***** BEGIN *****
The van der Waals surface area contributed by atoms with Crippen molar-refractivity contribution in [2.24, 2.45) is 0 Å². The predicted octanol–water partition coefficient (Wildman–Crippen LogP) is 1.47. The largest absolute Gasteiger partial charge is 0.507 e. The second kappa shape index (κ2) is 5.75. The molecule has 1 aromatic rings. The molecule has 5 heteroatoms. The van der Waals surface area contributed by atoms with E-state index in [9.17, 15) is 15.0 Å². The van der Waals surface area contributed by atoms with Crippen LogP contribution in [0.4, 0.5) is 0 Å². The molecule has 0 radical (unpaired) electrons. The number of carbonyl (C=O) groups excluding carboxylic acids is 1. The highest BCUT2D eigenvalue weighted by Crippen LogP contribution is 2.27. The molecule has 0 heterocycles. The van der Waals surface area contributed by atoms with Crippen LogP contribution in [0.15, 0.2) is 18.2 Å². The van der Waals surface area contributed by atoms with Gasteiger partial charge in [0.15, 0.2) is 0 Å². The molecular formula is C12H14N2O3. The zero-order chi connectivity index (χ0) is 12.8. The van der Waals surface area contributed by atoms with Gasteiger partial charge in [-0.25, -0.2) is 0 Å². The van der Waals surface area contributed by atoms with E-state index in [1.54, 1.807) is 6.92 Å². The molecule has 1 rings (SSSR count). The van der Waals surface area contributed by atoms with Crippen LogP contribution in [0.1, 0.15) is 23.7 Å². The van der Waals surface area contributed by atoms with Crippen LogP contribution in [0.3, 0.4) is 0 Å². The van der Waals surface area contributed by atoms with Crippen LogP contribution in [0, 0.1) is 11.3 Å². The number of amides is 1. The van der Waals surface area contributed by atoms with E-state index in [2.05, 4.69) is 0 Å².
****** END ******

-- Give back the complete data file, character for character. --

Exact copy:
The van der Waals surface area contributed by atoms with Crippen molar-refractivity contribution in [2.24, 2.45) is 0 Å². The predicted octanol–water partition coefficient (Wildman–Crippen LogP) is 1.47. The largest absolute Gasteiger partial charge is 0.507 e. The second kappa shape index (κ2) is 5.75. The molecule has 1 aromatic rings. The molecule has 5 heteroatoms. The van der Waals surface area contributed by atoms with E-state index in [9.17, 15) is 15.0 Å². The van der Waals surface area contributed by atoms with Crippen LogP contribution in [0.4, 0.5) is 0 Å². The molecule has 0 radical (unpaired) electrons. The number of carbonyl (C=O) groups excluding carboxylic acids is 1. The highest BCUT2D eigenvalue weighted by Crippen LogP contribution is 2.27. The molecule has 0 heterocycles. The van der Waals surface area contributed by atoms with Crippen LogP contribution in [0.15, 0.2) is 18.2 Å². The van der Waals surface area contributed by atoms with Gasteiger partial charge in [0.15, 0.2) is 0 Å². The molecular formula is C12H14N2O3. The zero-order chi connectivity index (χ0) is 12.8. The van der Waals surface area contributed by atoms with Gasteiger partial charge in [-0.25, -0.2) is 0 Å². The van der Waals surface area contributed by atoms with E-state index in [1.54, 1.807) is 6.92 Å². The molecule has 1 rings (SSSR count). The van der Waals surface area contributed by atoms with Crippen LogP contribution in [0.1, 0.15) is 23.7 Å². The van der Waals surface area contributed by atoms with Crippen LogP contribution in [0.3, 0.4) is 0 Å². The van der Waals surface area contributed by atoms with Crippen LogP contribution in [0, 0.1) is 11.3 Å². The number of amides is 1. The van der Waals surface area contributed by atoms with E-state index in [2.05, 4.69) is 0 Å².